Highland school board leans toward block scheduling for 2021-22 year

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During a work session on Monday evening, Oct. 26, the Highland School Board discussed doing a modified version of block scheduling starting with the 2021-22 school year.

School administrators said there is nearly a consensus among teachers to start utilizing block scheduling. Topic for discussion for staff meetings for the next several weeks will be how to implement block scheduling the next school year. It was also mentioned that block scheduling gives greater opportunity for intervention if a student is struggling in one or more classes.

Dean of Students Bill Zywiec said one form of block scheduling is to use block scheduling centered around the 27-minute lunch hour. He noted that other schools have indicated the block scheduling method allows more prep time for students giving them less homework and more time to participate in extracurricular activities.

Concern was raised about how to work around college prep classes through Kirkwood Community College with block scheduling. Staff have been in touch with Cedar Rapids Xavier and Washington high schools to see how they are handling block scheduling.

Superintendent Ken Crawford noted Highland is considering block scheduling by taking an 8-period day and stretching it over a 2-day period — four classes one day and another four classes the next day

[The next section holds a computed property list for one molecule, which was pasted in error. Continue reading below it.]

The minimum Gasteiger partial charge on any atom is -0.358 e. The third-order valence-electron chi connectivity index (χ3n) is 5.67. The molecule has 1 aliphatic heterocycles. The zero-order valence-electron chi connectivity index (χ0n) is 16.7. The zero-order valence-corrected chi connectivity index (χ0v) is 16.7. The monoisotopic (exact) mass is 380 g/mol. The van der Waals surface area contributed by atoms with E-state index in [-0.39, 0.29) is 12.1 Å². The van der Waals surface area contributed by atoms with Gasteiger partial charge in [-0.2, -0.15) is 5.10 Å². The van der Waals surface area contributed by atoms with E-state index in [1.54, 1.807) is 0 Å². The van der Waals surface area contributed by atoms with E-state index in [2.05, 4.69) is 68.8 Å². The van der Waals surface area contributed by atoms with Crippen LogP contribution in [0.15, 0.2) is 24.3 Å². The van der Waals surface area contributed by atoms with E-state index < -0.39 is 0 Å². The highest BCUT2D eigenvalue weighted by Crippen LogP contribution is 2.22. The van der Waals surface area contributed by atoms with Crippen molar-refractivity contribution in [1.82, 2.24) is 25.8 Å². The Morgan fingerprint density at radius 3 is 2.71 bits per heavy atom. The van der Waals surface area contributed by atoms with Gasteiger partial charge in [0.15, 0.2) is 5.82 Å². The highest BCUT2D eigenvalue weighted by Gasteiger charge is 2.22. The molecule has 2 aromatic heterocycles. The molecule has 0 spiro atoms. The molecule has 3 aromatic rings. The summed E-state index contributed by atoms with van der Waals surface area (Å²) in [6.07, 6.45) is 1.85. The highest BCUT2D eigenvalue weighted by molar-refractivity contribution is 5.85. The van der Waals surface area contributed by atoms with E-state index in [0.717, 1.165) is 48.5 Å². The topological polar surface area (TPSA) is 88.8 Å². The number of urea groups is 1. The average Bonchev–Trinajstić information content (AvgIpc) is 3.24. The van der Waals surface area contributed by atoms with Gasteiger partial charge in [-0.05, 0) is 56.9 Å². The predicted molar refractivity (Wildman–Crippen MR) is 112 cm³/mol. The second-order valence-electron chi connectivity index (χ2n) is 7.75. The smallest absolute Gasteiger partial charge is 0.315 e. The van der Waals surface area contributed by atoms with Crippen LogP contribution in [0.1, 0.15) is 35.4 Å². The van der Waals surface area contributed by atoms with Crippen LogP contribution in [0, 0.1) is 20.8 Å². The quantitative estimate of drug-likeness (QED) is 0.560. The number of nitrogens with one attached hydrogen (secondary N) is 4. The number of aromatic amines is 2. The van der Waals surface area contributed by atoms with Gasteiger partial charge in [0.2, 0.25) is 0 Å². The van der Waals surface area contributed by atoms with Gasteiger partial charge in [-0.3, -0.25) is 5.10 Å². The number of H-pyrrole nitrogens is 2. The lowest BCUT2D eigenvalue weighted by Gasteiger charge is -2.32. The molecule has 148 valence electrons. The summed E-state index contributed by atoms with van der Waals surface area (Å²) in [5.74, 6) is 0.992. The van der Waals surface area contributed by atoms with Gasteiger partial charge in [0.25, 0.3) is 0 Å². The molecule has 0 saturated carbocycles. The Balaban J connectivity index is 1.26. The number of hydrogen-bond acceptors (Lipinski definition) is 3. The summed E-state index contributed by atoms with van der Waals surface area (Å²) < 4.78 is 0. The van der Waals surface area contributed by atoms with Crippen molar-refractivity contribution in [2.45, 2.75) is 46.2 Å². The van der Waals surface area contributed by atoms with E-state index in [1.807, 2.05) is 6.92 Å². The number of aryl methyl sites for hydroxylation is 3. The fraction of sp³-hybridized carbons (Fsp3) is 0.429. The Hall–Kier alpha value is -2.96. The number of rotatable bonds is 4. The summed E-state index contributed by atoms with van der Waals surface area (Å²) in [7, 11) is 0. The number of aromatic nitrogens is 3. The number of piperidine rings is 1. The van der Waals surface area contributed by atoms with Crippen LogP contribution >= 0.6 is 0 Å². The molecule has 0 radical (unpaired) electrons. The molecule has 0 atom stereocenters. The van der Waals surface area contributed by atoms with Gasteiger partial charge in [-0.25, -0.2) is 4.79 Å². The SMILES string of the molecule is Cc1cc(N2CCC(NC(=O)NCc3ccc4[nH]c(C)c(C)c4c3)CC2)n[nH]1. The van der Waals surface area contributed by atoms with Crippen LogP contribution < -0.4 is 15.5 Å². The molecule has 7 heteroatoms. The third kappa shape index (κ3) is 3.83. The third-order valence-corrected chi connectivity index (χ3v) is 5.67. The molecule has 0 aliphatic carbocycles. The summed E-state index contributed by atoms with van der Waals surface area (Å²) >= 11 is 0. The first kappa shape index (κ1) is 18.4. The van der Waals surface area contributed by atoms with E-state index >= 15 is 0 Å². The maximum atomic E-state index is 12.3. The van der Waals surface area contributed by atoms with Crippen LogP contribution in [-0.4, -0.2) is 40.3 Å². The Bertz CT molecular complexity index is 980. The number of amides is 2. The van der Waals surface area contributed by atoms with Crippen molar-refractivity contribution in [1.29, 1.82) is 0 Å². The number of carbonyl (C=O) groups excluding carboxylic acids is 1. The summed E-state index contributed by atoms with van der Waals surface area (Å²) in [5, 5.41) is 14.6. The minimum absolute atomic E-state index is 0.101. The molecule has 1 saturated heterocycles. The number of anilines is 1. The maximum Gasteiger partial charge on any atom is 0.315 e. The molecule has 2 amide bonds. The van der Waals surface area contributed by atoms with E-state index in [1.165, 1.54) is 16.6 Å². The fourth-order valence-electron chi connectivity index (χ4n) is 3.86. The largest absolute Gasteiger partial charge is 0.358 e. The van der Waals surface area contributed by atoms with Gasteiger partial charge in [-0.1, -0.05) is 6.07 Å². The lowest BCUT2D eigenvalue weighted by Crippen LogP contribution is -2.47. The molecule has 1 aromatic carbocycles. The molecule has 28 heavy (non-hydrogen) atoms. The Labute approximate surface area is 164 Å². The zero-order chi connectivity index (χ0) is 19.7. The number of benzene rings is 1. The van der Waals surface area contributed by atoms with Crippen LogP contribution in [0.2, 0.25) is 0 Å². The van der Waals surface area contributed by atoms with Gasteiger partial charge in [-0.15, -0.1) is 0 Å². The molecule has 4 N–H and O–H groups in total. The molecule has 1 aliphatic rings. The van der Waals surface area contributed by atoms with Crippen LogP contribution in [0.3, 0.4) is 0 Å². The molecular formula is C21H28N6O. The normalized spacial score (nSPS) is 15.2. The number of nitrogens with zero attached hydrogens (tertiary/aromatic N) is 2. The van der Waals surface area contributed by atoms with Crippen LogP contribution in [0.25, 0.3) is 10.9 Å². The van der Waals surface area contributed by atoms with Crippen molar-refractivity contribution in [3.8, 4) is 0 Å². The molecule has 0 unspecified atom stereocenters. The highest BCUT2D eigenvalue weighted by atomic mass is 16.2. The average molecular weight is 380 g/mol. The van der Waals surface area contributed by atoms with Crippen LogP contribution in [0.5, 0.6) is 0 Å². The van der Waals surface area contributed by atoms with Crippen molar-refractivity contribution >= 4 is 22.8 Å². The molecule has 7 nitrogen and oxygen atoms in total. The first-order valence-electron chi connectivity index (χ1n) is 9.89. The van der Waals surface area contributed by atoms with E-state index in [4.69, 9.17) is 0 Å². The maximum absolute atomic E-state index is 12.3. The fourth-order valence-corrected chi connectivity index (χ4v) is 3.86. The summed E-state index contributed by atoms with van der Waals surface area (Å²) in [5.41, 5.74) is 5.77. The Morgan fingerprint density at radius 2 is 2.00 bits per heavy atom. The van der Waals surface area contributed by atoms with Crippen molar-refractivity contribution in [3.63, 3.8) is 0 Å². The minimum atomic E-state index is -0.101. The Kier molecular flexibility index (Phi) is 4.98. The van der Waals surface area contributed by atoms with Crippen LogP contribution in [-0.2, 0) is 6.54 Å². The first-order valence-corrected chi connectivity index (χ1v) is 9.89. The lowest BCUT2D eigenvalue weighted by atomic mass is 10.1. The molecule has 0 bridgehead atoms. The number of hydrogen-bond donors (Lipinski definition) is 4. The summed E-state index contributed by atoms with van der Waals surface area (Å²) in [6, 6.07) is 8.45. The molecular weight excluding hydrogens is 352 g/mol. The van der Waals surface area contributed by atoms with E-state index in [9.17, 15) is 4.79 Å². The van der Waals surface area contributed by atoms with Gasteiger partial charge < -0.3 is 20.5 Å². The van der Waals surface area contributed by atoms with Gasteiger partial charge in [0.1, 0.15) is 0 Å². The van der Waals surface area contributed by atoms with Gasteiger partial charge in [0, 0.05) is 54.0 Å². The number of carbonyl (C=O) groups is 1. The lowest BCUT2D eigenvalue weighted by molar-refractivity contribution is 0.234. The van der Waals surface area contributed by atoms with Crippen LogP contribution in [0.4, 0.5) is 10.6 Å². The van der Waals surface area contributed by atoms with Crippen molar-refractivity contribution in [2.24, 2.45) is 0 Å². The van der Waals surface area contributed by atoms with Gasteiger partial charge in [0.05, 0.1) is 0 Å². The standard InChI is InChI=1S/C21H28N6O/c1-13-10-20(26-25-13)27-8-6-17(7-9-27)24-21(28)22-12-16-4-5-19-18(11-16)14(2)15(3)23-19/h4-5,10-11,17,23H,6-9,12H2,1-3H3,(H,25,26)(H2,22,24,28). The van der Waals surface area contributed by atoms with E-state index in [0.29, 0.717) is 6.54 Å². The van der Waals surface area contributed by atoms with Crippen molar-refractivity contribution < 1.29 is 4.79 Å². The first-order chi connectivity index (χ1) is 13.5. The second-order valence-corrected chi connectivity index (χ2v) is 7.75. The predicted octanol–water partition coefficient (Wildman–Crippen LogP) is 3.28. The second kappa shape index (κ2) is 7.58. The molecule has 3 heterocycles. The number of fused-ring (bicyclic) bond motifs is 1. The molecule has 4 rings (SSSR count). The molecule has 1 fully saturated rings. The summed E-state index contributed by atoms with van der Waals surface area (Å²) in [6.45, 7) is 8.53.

Principals also gave a report on MAP testing at the secondary level. It was not that it was anticipating student scores would be flat because of the disruption of learning due to COVID virus, but some students showed significant increase in achievement and growth. One principal noted that “those students who want to do well, do better on the tests.”

Reading skills have shown improvements while math scores seem to be stable or dropping. Results of the MAP test, which cost $12 to $15 a student, are being placed in student folders so students and parents can access them to see where improvements can be made.

Crawford informed the board on progress on the playground improvements and wastewater treatment. He noted the swing which seems to be on a slow boat across the ocean should be in port Oct. 30 and arrive in Riverside within about a week. It can be installed this fall, but surface around the swing would not be placed until there is warm weather again.

The board indicated they supported moving the septic tanks further to the southeast corner of the grounds to allow better drainage and that a permanent gravel road to the treatment building and a light be installed to for $3,500 near the wastewater treatment area and that the facility be designed for additional treatment of wastewater costing $44,000.

The next Highland School Board meeting will be the annual meeting on Nov. 9.

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